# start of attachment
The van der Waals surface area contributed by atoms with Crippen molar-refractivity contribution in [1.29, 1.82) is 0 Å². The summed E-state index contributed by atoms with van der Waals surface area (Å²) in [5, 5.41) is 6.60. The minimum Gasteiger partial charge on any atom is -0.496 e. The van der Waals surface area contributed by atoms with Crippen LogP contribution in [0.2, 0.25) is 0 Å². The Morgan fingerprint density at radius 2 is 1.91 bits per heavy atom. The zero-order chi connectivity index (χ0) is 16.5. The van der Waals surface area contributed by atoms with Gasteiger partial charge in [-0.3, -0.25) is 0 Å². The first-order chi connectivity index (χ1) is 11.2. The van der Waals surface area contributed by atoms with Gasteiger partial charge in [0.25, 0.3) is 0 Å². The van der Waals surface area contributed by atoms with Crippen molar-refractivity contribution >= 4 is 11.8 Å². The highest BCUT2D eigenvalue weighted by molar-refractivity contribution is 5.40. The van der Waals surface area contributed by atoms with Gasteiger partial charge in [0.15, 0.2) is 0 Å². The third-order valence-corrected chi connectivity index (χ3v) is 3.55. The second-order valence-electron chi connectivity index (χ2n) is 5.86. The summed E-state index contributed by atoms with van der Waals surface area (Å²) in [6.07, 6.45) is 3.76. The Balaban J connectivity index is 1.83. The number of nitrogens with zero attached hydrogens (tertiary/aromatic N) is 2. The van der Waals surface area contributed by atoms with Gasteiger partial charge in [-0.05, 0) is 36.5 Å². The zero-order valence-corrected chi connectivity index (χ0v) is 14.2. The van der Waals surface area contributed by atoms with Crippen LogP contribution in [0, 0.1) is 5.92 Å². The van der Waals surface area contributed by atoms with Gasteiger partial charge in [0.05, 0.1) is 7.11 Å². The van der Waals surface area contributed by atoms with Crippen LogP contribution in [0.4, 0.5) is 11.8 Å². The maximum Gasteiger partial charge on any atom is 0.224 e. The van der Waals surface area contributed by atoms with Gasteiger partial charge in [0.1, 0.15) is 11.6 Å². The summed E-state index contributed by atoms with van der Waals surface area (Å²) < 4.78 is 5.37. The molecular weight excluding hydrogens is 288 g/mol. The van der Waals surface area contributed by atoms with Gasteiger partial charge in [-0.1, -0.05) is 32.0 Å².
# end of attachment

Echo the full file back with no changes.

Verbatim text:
The van der Waals surface area contributed by atoms with Crippen molar-refractivity contribution in [1.29, 1.82) is 0 Å². The summed E-state index contributed by atoms with van der Waals surface area (Å²) in [5, 5.41) is 6.60. The minimum Gasteiger partial charge on any atom is -0.496 e. The van der Waals surface area contributed by atoms with Crippen LogP contribution in [0.2, 0.25) is 0 Å². The Morgan fingerprint density at radius 2 is 1.91 bits per heavy atom. The zero-order chi connectivity index (χ0) is 16.5. The van der Waals surface area contributed by atoms with Gasteiger partial charge in [-0.3, -0.25) is 0 Å². The first-order chi connectivity index (χ1) is 11.2. The van der Waals surface area contributed by atoms with Gasteiger partial charge in [0.25, 0.3) is 0 Å². The van der Waals surface area contributed by atoms with Crippen molar-refractivity contribution >= 4 is 11.8 Å². The highest BCUT2D eigenvalue weighted by molar-refractivity contribution is 5.40. The van der Waals surface area contributed by atoms with Gasteiger partial charge in [0.15, 0.2) is 0 Å². The third-order valence-corrected chi connectivity index (χ3v) is 3.55. The second-order valence-electron chi connectivity index (χ2n) is 5.86. The summed E-state index contributed by atoms with van der Waals surface area (Å²) in [6.07, 6.45) is 3.76. The Balaban J connectivity index is 1.83. The number of nitrogens with zero attached hydrogens (tertiary/aromatic N) is 2. The van der Waals surface area contributed by atoms with Gasteiger partial charge in [-0.05, 0) is 36.5 Å². The zero-order valence-corrected chi connectivity index (χ0v) is 14.2. The van der Waals surface area contributed by atoms with Crippen LogP contribution in [0, 0.1) is 5.92 Å². The van der Waals surface area contributed by atoms with Gasteiger partial charge in [0.05, 0.1) is 7.11 Å². The van der Waals surface area contributed by atoms with Crippen LogP contribution in [0.4, 0.5) is 11.8 Å². The maximum Gasteiger partial charge on any atom is 0.224 e. The van der Waals surface area contributed by atoms with Gasteiger partial charge in [0.1, 0.15) is 11.6 Å². The summed E-state index contributed by atoms with van der Waals surface area (Å²) < 4.78 is 5.37. The molecular weight excluding hydrogens is 288 g/mol. The van der Waals surface area contributed by atoms with Gasteiger partial charge in [-0.1, -0.05) is 32.0 Å².